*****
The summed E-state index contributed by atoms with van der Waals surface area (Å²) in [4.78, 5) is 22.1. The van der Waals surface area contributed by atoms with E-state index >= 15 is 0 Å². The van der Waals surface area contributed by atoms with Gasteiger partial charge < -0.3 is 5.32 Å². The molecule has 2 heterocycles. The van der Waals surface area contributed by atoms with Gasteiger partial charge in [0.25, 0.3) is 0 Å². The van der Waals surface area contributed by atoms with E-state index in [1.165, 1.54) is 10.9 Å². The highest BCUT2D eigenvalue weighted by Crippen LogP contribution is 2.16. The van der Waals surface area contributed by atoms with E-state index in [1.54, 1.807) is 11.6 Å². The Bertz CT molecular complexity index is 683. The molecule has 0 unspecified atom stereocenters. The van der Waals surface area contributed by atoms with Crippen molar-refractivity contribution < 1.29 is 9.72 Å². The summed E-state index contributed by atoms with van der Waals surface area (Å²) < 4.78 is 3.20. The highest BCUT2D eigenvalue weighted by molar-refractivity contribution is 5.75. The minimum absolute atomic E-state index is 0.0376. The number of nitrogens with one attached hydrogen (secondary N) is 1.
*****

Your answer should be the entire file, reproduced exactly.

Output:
The summed E-state index contributed by atoms with van der Waals surface area (Å²) in [4.78, 5) is 22.1. The van der Waals surface area contributed by atoms with E-state index >= 15 is 0 Å². The van der Waals surface area contributed by atoms with Gasteiger partial charge < -0.3 is 5.32 Å². The molecule has 2 heterocycles. The van der Waals surface area contributed by atoms with Gasteiger partial charge in [0.25, 0.3) is 0 Å². The van der Waals surface area contributed by atoms with E-state index in [1.165, 1.54) is 10.9 Å². The highest BCUT2D eigenvalue weighted by Crippen LogP contribution is 2.16. The van der Waals surface area contributed by atoms with E-state index in [1.54, 1.807) is 11.6 Å². The Bertz CT molecular complexity index is 683. The molecule has 0 unspecified atom stereocenters. The van der Waals surface area contributed by atoms with Crippen molar-refractivity contribution < 1.29 is 9.72 Å². The summed E-state index contributed by atoms with van der Waals surface area (Å²) < 4.78 is 3.20. The highest BCUT2D eigenvalue weighted by molar-refractivity contribution is 5.75. The minimum absolute atomic E-state index is 0.0376. The number of nitrogens with one attached hydrogen (secondary N) is 1.